Mary Hobson and Brandt Wilkins. Photos by Glory Weisberg
Brandt Wilkins has multiple sclerosis and at last week’s MS On The Move Luncheon, I asked him how long he’s had it and his reply, “Like I never had it.”
We remember when he wasn’t looking so healthy years ago and here he is today, amazing us and so happy he can’t even remember the year he was first diagnosed!
MS is incurable but with benefits, such as this annual luncheon, research is coming up with new therapies and as Marc Spritzer, speaking briefly as he accepted the inaugural Spirit Award, said, MS “needs to be wiped off the face of the earth.”
Keynote speaker Ronda Giangreco said, “This disease will go the way of polio,” asking guests to give an “end to this (MS) now” donation.
And with that, a ballroom full of supporters got to writing out donation forms.
Griangreco told her own MS story.
“I woke up numb on one side of my body” one day and she went to the emergency room. She was told she’d had a stroke. Then the other side of her body went numb and a number of weeks later she was diagnosed with MS. That was 2008.
She considers her MS a “blurse, a blessing+ Curse.” For the whole story, buy her book, The Gathering Table: Defying MS with a Year of Pasta, Wine & Friends.
On the luncheon committee were David Alexander, Paige Burkeholder, Daya Haddock, Melissa Hart, Katy Spritzer, Ellen Petrilla and Claudia Curry Hill.
Among those who RSVPd for the luncheon were Claire Buhl, Sue Simos, Debra Fagan, Kristin Gibbs, Alexis, Gene and Marilyn Johnson, Daok and Connie Jacoway, John and Shoshanna Kregarman, Hon. Mary Mullarkey and about 350 others.
For information, visit www.curemsco-wy.org.
‘The Art of Living’
The Sept. 23 issue of Time magazine has an extensive article, “The Art of Living,” by Jeffrey Kluger. In that article there are several points, one stating, “Multiple studies show that happiness contributes to longer life, reducing heart disease, diabetes and more.” They also cite an August research review in BMC Public Health that “doing volunteer work-in places such as hospitals and soup kitchens that allow direct contact with the people you’re helping may lower mortality rates by as much as 22 percent compared with those of non-volunteers.” Making such social connections, according to results from that review and others, increases life satisfaction and reduces depression and loneliness and in turn lowers the risk of hypertension, stroke, dementia and more.
There are numerous cultural and medical nonprofits allowing such contact, so if you’re a newly empty nester, read our Fleurish pages and seek out organizations to call and ask about volunteering with clients. I would start with the Cherry Creek Schools Foundation or your nearest district school.
And speaking of schools, the Wall Street Journal ran a letter to the editor regarding, “Charities, Rich Colleges, Taxes and the Common Weal.”
The letter writer, John Dematteo, noted that the newspaper’s Aug. 20, “Why Shouldn’t Princeton Pay Taxes,” (the authors) “ignore that we, as a society through our legislatures, have granted nontaxable status to charities because of the benefits that we receive from these intervening institutions.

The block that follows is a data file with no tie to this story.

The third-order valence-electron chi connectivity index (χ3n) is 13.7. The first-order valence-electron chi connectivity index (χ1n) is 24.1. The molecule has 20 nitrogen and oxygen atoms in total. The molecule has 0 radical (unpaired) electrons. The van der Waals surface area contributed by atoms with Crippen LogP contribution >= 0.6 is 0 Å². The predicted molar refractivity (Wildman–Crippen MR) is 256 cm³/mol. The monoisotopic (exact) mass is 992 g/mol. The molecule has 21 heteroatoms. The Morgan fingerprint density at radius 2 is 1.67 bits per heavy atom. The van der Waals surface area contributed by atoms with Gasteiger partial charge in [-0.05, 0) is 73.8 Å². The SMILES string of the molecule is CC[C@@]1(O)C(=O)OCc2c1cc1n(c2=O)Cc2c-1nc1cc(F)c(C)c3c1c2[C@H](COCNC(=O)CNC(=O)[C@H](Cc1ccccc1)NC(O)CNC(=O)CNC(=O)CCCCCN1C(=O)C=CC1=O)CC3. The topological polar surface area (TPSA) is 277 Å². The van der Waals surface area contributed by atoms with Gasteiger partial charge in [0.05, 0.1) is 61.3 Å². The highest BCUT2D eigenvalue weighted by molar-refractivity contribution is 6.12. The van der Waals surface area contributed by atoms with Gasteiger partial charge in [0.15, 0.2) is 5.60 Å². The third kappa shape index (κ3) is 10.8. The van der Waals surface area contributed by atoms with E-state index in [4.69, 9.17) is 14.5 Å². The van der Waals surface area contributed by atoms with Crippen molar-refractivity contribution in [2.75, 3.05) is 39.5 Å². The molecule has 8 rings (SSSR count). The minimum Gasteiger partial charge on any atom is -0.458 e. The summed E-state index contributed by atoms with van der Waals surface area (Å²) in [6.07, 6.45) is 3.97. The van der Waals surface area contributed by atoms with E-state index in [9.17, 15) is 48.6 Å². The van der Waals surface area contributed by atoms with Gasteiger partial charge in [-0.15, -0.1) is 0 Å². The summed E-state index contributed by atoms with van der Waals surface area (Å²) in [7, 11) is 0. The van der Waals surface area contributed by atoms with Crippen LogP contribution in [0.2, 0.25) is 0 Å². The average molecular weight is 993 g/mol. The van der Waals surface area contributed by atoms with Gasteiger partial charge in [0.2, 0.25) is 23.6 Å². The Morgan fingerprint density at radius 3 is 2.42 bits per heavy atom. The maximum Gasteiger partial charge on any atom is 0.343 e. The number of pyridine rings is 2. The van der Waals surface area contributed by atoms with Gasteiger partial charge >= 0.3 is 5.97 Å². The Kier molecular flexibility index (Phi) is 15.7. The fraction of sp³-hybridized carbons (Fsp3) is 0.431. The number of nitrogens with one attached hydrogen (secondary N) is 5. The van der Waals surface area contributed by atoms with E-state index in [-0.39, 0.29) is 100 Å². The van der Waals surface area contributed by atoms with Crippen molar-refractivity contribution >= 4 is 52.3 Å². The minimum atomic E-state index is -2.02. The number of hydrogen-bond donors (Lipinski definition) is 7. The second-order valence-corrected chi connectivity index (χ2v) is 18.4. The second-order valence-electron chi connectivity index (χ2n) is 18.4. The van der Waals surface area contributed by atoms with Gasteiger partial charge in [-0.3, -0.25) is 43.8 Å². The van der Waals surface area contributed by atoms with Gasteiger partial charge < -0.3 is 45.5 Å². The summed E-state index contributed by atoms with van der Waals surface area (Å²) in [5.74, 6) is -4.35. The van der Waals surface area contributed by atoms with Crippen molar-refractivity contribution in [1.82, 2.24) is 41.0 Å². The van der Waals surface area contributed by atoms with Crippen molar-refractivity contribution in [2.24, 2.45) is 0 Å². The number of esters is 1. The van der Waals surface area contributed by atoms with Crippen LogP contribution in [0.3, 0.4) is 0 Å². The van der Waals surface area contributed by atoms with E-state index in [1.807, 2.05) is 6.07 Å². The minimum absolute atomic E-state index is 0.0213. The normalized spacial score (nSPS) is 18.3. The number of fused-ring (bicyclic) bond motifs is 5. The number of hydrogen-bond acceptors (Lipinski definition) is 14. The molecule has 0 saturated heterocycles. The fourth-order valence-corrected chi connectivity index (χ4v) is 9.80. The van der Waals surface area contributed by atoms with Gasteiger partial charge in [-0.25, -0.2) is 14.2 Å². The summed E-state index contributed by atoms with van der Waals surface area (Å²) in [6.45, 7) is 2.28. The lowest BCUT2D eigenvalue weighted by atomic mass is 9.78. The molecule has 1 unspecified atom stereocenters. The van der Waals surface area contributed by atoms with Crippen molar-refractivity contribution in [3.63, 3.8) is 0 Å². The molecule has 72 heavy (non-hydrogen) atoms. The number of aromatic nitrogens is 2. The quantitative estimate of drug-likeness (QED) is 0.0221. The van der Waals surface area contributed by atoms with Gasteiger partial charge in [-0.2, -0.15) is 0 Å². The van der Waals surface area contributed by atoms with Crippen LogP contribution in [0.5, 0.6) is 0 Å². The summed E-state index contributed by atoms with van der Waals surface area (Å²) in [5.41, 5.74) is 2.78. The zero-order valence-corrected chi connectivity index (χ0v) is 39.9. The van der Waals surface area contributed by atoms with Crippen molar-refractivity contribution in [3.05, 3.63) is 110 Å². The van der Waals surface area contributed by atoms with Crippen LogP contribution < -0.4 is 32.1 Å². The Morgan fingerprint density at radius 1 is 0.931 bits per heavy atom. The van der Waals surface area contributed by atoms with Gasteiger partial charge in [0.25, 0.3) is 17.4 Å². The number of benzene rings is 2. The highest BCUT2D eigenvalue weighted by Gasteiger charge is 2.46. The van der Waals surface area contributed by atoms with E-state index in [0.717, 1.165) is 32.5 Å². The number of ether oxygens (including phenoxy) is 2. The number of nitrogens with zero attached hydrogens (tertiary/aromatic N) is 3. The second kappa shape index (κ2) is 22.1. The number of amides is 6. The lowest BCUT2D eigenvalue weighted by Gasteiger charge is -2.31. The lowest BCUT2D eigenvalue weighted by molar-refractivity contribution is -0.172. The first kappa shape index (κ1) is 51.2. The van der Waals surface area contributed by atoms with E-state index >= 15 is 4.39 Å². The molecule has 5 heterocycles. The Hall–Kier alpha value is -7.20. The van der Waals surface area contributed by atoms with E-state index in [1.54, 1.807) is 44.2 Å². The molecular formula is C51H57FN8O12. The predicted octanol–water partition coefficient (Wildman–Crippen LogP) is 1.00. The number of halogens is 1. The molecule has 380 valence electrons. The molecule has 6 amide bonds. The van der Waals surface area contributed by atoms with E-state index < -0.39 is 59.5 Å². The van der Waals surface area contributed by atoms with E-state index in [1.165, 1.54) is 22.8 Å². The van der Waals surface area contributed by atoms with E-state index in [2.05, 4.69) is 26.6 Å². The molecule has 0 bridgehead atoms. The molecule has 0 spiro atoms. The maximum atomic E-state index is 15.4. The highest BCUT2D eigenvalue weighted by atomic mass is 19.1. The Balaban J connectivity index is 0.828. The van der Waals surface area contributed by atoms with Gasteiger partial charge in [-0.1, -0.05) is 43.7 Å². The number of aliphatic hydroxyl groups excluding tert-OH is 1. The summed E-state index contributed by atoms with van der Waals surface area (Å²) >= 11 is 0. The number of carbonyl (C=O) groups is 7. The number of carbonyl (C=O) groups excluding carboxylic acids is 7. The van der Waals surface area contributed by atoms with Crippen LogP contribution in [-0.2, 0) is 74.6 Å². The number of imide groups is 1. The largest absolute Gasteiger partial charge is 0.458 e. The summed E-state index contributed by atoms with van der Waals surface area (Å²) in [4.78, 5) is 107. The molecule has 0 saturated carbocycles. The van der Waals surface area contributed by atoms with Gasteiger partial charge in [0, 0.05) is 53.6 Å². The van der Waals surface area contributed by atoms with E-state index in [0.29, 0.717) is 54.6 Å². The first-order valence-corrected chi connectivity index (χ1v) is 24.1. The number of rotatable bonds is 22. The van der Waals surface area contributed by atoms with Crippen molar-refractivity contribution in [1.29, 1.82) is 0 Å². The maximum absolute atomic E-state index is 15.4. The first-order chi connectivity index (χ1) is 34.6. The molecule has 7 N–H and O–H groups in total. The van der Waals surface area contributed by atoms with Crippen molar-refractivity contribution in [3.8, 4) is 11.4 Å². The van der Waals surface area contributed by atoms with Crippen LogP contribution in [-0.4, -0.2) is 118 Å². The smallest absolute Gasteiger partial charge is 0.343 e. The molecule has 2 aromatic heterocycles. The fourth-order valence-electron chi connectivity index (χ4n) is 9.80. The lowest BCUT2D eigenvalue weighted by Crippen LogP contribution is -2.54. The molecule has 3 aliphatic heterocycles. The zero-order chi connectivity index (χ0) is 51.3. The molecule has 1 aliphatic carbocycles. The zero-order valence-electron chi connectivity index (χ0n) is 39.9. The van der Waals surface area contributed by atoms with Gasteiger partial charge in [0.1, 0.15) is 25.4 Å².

“Forcing charities to make tax payments weakens the charities, therefore weakening society generally, to the benefit of government with its top-down bureaucratic control.”
The rather longish letter goes on with this same angle, ending with “one should be aware that hospitals, museums and private schools are next, many of which already struggle financially.”
We know that most of you, our readers, are college degreed and we’d like your feedback.
LoDo Loft Tour Oct. 6
HomeSteaders, the Family HomeStead auxiliary, has its LoDo Loft Tour Oct. 6, 1 – 4 p.m., with a VIP reception 4-6 p.m. at 16 Market Square. Michele Pruitt and Mary Ann Wadas are event chairs. Guests will get a panoramic loft view of mountain and city landscapes while enjoying hors d’oeuvres, wine, dessert and music. Four different loft areas are involved.
For ticket info visit www.FamilyHomeStead.org. Funds help families overcome their crisis of homelessness and create stable, sustainable lifestyles for their children.
Marc Spritzer and David Alexander
Our last etiquette column on invisible disabilities got the attention of a throng of supporters, a 50-50 balance of men and women.
Those blue and white hang tags hooked onto the car’s rear view mirror denote the driver’s or passenger’s inability to navigate distances or handle impediments to access. Not all Coloradans have noticeable medical conditions that require easy access and sneers from passersby don’t help the arthritic whose disease may not be immediately evident.
The painful nerves can afflict with only an X-ray’s proof and unless you’re a comic book character with X-ray vision, you can’t see the disability. Arthritis has many forms and causes and there are a wide range of medications and treatments to enable the patient to continue functioning in the world if we all cooperate.
They don’t necessarily wear noticeable movement aids so when you, the nonprofit volunteer or professional staffer, plan an event consider whether the “staging” will accommodate every guest regardless of their motion abilities. Be prepared to provide an inconspicuous ramp, elevator or other device to anyone asking for it.
And for those who have breathing limitations, please consider the stage smoke or other devices that can trigger breathing problems for a ticket buyer. Not all need facially noticeable tubes attached to oxygen so there again, don’t diagnose to justify inaction.
If the inability isn’t visible it’s still necessary to be accommodating, as the guest may be reluctant to ask for such entrance assistance.
As the song said: “Walk a mile in my shoes.” Or question whether everyone could walk to begin with.
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